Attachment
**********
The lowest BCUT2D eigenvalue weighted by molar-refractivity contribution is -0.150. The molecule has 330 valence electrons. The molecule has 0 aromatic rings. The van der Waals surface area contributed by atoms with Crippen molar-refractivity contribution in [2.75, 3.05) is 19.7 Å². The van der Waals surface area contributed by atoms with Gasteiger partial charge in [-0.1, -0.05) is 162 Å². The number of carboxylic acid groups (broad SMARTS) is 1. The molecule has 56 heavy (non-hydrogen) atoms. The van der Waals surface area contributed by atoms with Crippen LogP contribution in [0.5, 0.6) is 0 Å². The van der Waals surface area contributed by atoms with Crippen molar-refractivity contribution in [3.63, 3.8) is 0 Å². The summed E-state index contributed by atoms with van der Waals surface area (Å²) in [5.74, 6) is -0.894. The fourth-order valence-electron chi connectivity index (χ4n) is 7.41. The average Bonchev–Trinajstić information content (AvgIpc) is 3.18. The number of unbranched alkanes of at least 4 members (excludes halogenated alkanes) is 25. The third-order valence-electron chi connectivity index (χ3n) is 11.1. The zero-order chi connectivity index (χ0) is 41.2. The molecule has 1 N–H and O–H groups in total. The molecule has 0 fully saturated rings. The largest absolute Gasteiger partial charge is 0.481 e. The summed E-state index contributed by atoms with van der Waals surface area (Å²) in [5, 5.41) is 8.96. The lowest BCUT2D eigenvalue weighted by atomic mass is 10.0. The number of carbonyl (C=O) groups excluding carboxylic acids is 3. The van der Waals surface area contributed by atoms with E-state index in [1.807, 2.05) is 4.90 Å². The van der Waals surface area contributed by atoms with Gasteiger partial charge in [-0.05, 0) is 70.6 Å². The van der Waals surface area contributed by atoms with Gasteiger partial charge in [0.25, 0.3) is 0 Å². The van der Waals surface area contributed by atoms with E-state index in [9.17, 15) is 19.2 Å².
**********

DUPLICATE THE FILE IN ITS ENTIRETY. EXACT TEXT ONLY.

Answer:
The lowest BCUT2D eigenvalue weighted by molar-refractivity contribution is -0.150. The molecule has 330 valence electrons. The molecule has 0 aromatic rings. The van der Waals surface area contributed by atoms with Crippen molar-refractivity contribution in [2.75, 3.05) is 19.7 Å². The van der Waals surface area contributed by atoms with Gasteiger partial charge in [-0.1, -0.05) is 162 Å². The number of carboxylic acid groups (broad SMARTS) is 1. The molecule has 56 heavy (non-hydrogen) atoms. The van der Waals surface area contributed by atoms with Crippen LogP contribution in [0.5, 0.6) is 0 Å². The van der Waals surface area contributed by atoms with Crippen molar-refractivity contribution in [3.63, 3.8) is 0 Å². The summed E-state index contributed by atoms with van der Waals surface area (Å²) in [5.74, 6) is -0.894. The fourth-order valence-electron chi connectivity index (χ4n) is 7.41. The average Bonchev–Trinajstić information content (AvgIpc) is 3.18. The number of unbranched alkanes of at least 4 members (excludes halogenated alkanes) is 25. The third-order valence-electron chi connectivity index (χ3n) is 11.1. The zero-order chi connectivity index (χ0) is 41.2. The molecule has 1 N–H and O–H groups in total. The molecule has 0 fully saturated rings. The largest absolute Gasteiger partial charge is 0.481 e. The summed E-state index contributed by atoms with van der Waals surface area (Å²) in [5, 5.41) is 8.96. The lowest BCUT2D eigenvalue weighted by atomic mass is 10.0. The number of carbonyl (C=O) groups excluding carboxylic acids is 3. The van der Waals surface area contributed by atoms with E-state index in [1.807, 2.05) is 4.90 Å². The van der Waals surface area contributed by atoms with Gasteiger partial charge in [-0.05, 0) is 70.6 Å². The van der Waals surface area contributed by atoms with Gasteiger partial charge in [0.25, 0.3) is 0 Å². The van der Waals surface area contributed by atoms with E-state index in [9.17, 15) is 19.2 Å².